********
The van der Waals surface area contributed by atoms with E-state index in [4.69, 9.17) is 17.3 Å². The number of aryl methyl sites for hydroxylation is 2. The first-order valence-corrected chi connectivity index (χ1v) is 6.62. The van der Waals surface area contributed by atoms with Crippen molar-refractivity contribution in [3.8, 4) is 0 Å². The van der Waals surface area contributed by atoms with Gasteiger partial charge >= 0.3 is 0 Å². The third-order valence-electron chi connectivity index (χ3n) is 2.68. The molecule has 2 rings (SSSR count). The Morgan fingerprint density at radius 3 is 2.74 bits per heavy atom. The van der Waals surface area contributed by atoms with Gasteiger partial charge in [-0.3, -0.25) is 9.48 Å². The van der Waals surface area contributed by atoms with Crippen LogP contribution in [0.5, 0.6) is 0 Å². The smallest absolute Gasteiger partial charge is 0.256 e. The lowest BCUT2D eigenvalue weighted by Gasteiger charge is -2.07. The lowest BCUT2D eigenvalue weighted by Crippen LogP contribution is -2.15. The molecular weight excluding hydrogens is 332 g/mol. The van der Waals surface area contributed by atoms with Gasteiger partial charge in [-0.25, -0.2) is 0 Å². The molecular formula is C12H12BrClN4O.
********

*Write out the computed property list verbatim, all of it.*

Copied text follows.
The van der Waals surface area contributed by atoms with E-state index in [4.69, 9.17) is 17.3 Å². The number of aryl methyl sites for hydroxylation is 2. The first-order valence-corrected chi connectivity index (χ1v) is 6.62. The van der Waals surface area contributed by atoms with Crippen molar-refractivity contribution in [3.8, 4) is 0 Å². The van der Waals surface area contributed by atoms with Gasteiger partial charge >= 0.3 is 0 Å². The third-order valence-electron chi connectivity index (χ3n) is 2.68. The molecule has 2 rings (SSSR count). The Morgan fingerprint density at radius 3 is 2.74 bits per heavy atom. The van der Waals surface area contributed by atoms with Gasteiger partial charge in [-0.3, -0.25) is 9.48 Å². The van der Waals surface area contributed by atoms with Crippen LogP contribution in [0.5, 0.6) is 0 Å². The smallest absolute Gasteiger partial charge is 0.256 e. The lowest BCUT2D eigenvalue weighted by Gasteiger charge is -2.07. The lowest BCUT2D eigenvalue weighted by Crippen LogP contribution is -2.15. The molecular weight excluding hydrogens is 332 g/mol. The van der Waals surface area contributed by atoms with Gasteiger partial charge in [-0.25, -0.2) is 0 Å². The molecular formula is C12H12BrClN4O.